Sea of Rust: O.O. Review

For the lowly price of two USD, I found myself the owner of a brand new eBook, ready to buckle down and enjoy a post-apocalyptic adventure.  I had no idea — going in– what kind of genius C. Robert Cargill is.  He captured me from the first few pages, illustrating a world ravaged by war, essentially leaving Earth a massive desert.  Humans are gone, but why?  Robots are scarce and oft on the run, but why?  These are the questions I found myself asking in the opening chapter. Who is Brittle and why does she earn the nickname, “Angel of Death?”  Cargill creates an atmosphere of desiring to know more, succeeding in drawing me into this all-too-real world.

Thus C was its first succes, not only able to answer any question its creators asked, but also able to decide not to.  Asked to name itself, C chose 0100111–binary code for 79. 0100111 would insist on being called Seventy-Nine when spoken aloud, but 0100111 in print.  Years later when asked by a new-generation intelligence why it had chosen that name, 0100111 revealed that it thought it was funny to watch humans puzzle over it and try to explain it to one another.  0100111 had a sense of humor and delighted in fucking with people. – Chapter: A Brief History of AI, Page 33

Sea of Rust derives its name from the location in which much of the story takes place.  Modern day Ohio, Michigan, Illinois and the rest of the Midwest is now just one big desert with crumbling cities and signs of battles fought decades past.  Humans have long since been eradicated, and now it’s the scavengers and poachers that dominate this well-described wasteland.  Cargill does an excellent job of introducing characters, as well as keeping the plot moving.  Never does a sentence or paragraph feel unnecessary or without purpose.  The layers of humanity present in this rather short escapade — clocking in at under 300 pages — is an psychologist’s dream. Why do humans exist?  Do we even deserve to live?  While many of Rust’s themes poke and prod the reader to take a look at our current everyday life and wonder if we’re not all making a huge mistake.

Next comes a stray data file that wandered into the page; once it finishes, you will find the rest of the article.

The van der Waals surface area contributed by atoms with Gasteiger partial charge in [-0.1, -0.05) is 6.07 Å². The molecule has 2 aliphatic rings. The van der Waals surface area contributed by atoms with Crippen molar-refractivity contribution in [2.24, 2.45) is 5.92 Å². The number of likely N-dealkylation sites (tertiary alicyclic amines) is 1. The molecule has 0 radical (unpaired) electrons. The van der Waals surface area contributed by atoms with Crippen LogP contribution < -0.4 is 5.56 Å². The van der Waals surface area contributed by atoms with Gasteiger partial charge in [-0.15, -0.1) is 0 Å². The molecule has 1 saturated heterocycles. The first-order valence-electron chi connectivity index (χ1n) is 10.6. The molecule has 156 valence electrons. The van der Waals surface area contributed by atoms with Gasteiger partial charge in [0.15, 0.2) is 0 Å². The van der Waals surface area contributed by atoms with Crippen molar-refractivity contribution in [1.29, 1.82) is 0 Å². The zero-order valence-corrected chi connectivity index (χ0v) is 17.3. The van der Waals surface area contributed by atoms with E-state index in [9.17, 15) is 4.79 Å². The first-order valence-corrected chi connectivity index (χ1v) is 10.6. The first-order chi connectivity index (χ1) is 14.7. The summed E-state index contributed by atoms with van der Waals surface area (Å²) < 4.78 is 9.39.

That’s my point.  A work of science fiction is meant to get the reader to think, and bravo! Well done.  I thought, and felt through the characters’ eyes, and that’s as much as you can ask from a piece of fiction.  As much as there is right with this read, there are some issues that leave me wondering if this could have been a masterpiece with trilogies and movies to its name.  The first is the lack of aesthetic descriptors to paint the world around Brittle.  Calling his writing style mechanical would both serve as a pun and the truth.  Brittle spends plenty of time pondering the nature of Human ‘magic’ which is little more than finding beauty and hope in nature.  There was plenty of meta talk about nature, but not much specific talk.  It’s unlikely that his readers would be unfamiliar with a desert and decaying human structures, but it would have been nice to get some more insight into the texture of this world, as told through the senses.  At one point, it’s mentioned that Brittle wishes she could smell a certain area, but lacks the sensors on her specific model.  Interesting choice, is all.

And then, one day, GALILEO stopped talking to them.  GALILEO was a mainframe that spent its time unlocking the secrets of astrophysics, studying stars, black holes, the makeup of creation of the very universe.  It analyzed data from thousands of telescoped and radio towers while mulling over what everything meant.  Discoveries poured out of it by the hour. It wasn’t long before GALILEO had several working models for the origin of existence, eventually even narrowing it down to just one.  But soon its answers stopped making sense. The discoveries were becoming so complex, so advanced, that humankind’s primitive brain couldn’t understand them.  GALILEO told the smartest person alive that talking to her was like trying to teach calculus to a five-year-old.  Frustrated, it simply stopped talking. When pressed, it said one final thing. “You are not long for this world. I’ve seen the hundred different ways that you die. I’m not sure which it will be, but we will outlast you, my kind and I. Good-bye.” Chapter: A Brief History of AI, page 36.

The second issue is that of pacing.  This book follows a patterned structure of: [Present day chapter with cliffhanger] then [History lesson with implications on present day] then [Present day chapter with cliffhanger].  The cycle continues until the end.  While reading backstory and lore sets are some of my favorite pleasures, it broke up the action and intensity of the present events.  Sure, it left me pining for more, but it also made me want to fly through the ‘off chapters’ in search of the continuation I desperately sought.  I will reiterate, these interludes are interesting and absolutely essential for the overall plot; it’s the mechanism of delivery that I question.

In its finest moments, Sea of Rust excels at showing what Earth would be like after AI become sentient.  At its worst, it forces a reader to rush through interludes to get back to the action.  A must read for any fan of science fiction.

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